Having said that, I just tried to build a list of my favorite film adaptations of novels that I’ve read and I realized that there are exceptions. Two of my favorites are The Neverending Story and The Princess Bride, both of which are fantastic books and great movies. But the movies succeed on different fronts than the books.

    The film version of The Neverending Story is oddly faithful to the specifics of the novel (especially if you put the two movies together), but manages to miss out on one of the core conceits of the book. If you haven’t read it, I won’t spoil it, but halfway through the book, right around the part where in the movie, Atreyu confronts the magic mirror, things get very interesting. But now that I think about it, I feel like the movie would be even stronger if they had worked that in.

    Now The Princess Bride I guess gets a waiver from the ambassador obligation as the writer of the screenplay was the author of the novel. So I guess it’s understandable how much it differs in theme. I love the novel for all the metafictional weirdness. The novel pretends to be an abridged version of a much longer original work that’s full of political subtext that the editor (supposedly William Goldman) just doesn’t really care about. It’s got bits where Goldman cuts in and says that the original version had ten pages of Buttercup getting ready to go out which is supposed to be biting satire but that Goldman just finds boring. This kind of peeks in a bit with the grandfather skipping over the kissy stuff, but you don’t get any of that conflict between Morgenstern (the “real” author) and Goldman. But I guess he just wanted to focus on the other themes.

    Anyway, I’ve written far too much for a Monday morning, so I shall stop now.

    • Ah, good point about Solaris. I guess I’m not up on my Soviet cinema. I’ll take that part out!

      I know what you mean about not-that-popular books getting turned into films (like “I, Robot,” which although it’s a classic, can’t be compared to Harry Potter in terms of current popularity). When they change it so much that it’s almost unrecognizable, I wonder why they even bother to keep the original title.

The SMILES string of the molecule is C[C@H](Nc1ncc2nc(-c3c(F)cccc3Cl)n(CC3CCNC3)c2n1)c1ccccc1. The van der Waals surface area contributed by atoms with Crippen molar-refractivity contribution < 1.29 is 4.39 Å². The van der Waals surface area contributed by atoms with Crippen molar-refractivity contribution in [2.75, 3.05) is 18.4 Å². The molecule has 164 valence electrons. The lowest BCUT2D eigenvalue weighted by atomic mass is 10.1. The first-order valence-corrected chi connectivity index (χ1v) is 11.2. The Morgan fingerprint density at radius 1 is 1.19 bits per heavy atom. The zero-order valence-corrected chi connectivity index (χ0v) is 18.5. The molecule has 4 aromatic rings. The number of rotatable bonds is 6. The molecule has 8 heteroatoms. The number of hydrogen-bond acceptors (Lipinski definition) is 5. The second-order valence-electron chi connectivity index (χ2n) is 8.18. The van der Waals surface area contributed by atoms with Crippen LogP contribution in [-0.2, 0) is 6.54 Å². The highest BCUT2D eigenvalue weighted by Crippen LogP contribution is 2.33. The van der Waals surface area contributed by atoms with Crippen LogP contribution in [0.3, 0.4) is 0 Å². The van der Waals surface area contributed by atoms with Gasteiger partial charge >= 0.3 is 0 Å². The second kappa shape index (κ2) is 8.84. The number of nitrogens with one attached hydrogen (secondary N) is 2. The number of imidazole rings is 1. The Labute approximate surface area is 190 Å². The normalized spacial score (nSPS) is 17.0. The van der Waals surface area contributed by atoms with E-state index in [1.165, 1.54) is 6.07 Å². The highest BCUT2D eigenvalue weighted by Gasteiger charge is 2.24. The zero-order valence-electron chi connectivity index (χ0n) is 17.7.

I haven’t read Neverending Story yet, I’ll put it in my TBR file. I read Princess Bride, but after seeing the movie first. They are both good, but I think the film better because of exactly what you describe: the book was a little too snarky for me. Still good, but I liked the sillier humor in the movie better.

  3. The reason for using the title “i, Robot” was to increase the box office. The author’s widow was quoted as saying that she sold the rights to that name because she thought her late husband would have wanted her to do so. After having read hundreds of short story intros by Isaac Asimov (which always tell more about Mr. Asimov himself than the story being introduced), I find it easy to believe that he would not have passed up an opportunity to have his name in the credits even if he wasn’t able to get them to make a movie more true to his robot stories. I say this fondly because when I was 10 to 15 years old I read his work faithfully, non-fiction as well as fiction. In retrospect I see the flaws in his fiction, but his books will always have a special place in my heart anyway.

  4. I am not sure how I really feel about it all. Sometimes it works, but most times it doesn’t. On the other hand, I am not that much of a purist and as long as they have the feel of the story, then I am usually okay unlike what they did with Anne Rice’s Exit to Eden which was simply idiotic.

    Interesting post and it made me think about how I really feel about books to movie. Mostly I think I am just “meh” over all.

    • I’ve only read one Anne Rice book, which I enjoyed, but the only movie adaptation I saw was “Interview with a Vampire,” which I thought was pretty good. (then again, I haven’t read that one yet, so for all I know, the movie pales in comparison!)